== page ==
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Does c’ Test Help, Anytime? -- On Communication Fallacy of “Effect to Mediate”
Unformatted Document Text:  Does c’ Test Help, Anytime? -- On Communication Fallacy of “Effect to Mediate” Page 4 of 34 With the help of Figure 1, Baron and Kenny (1986) laid out a step-by-step procedure for testing mediation (Baron & Kenny, 1986; words in parenthesis added): A variable functions as a mediator when it meets the following conditions: (a) variations in levels of the independent variable significantly account for variations in the presumed mediator (i.e., Path a), (b) variations in the mediator significantly account for variations in the dependent variable (i.e., Path b), and (c) when Paths a and b are controlled, a previously significant relations between the independent and dependent variables is no longer significant, with the strongest demonstration of mediation occurring when Path c is zero. (p. 1176) ------------------------- Figure 1 about Here -------------------------- The procedure also includes three equations: To test mediation, one should estimate the three following regression equations: first, regressing the mediator on the independent variable (Eq. 1); second, regressing the dependent variable on the independent variable (Eq. 2); and third, regressing the dependent variable on both the independent variable and on the mediator (Eq. 3). (p. 1177, words in parenthesis added) They are followed by three tests (p. 1177, words in parentheses added):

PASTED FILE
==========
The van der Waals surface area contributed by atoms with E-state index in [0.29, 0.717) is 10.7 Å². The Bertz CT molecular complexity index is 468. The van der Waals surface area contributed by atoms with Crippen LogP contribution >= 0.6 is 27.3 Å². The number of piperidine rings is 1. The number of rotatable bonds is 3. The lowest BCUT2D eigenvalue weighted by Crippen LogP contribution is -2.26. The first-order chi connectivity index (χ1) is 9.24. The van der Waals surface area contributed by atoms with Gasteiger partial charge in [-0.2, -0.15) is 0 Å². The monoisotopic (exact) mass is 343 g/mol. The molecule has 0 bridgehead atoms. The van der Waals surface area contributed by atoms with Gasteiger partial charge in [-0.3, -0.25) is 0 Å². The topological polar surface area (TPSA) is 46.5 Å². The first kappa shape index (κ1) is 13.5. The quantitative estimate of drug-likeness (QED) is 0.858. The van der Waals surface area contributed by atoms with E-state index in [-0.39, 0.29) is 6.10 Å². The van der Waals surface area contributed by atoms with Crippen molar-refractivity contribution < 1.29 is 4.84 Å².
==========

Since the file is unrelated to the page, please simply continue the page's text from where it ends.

Authors: Zhao, XinShu., Chen, Qimei. and Tong, Bing.
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Does c’ Test Help, Anytime? -- On Communication Fallacy of “Effect to Mediate” 
Page 4 of 34 
 
 
With the help of Figure 1, Baron and Kenny (1986) laid out a step-by-step procedure for 
testing mediation (Baron & Kenny, 1986; words in parenthesis added):  
 
   
A variable functions as a mediator when it meets the following conditions: 
(a) variations in levels of the independent variable significantly account for 
variations in the presumed mediator (i.e., Path a), (b) variations in the mediator 
significantly account for variations in the dependent variable (i.e., Path b), and (c) 
when Paths a and b are controlled, a previously significant relations between the 
independent and dependent variables is no longer significant, with the strongest 
demonstration of mediation occurring when Path c is zero. (p. 1176) 
 
------------------------- 
Figure 1 about Here 
-------------------------- 
 
 
The procedure also includes three equations: 
 
   
To test mediation, one should estimate the three following regression 
equations: first, regressing the mediator on the independent variable (Eq. 1); 
second, regressing the dependent variable on the independent variable (Eq. 2); and 
third, regressing the dependent variable on both the independent variable and on the 
mediator (Eq. 3). (p. 1177, words in parenthesis added)  
 
  They are followed by three tests (p. 1177, words in parentheses added): 
   


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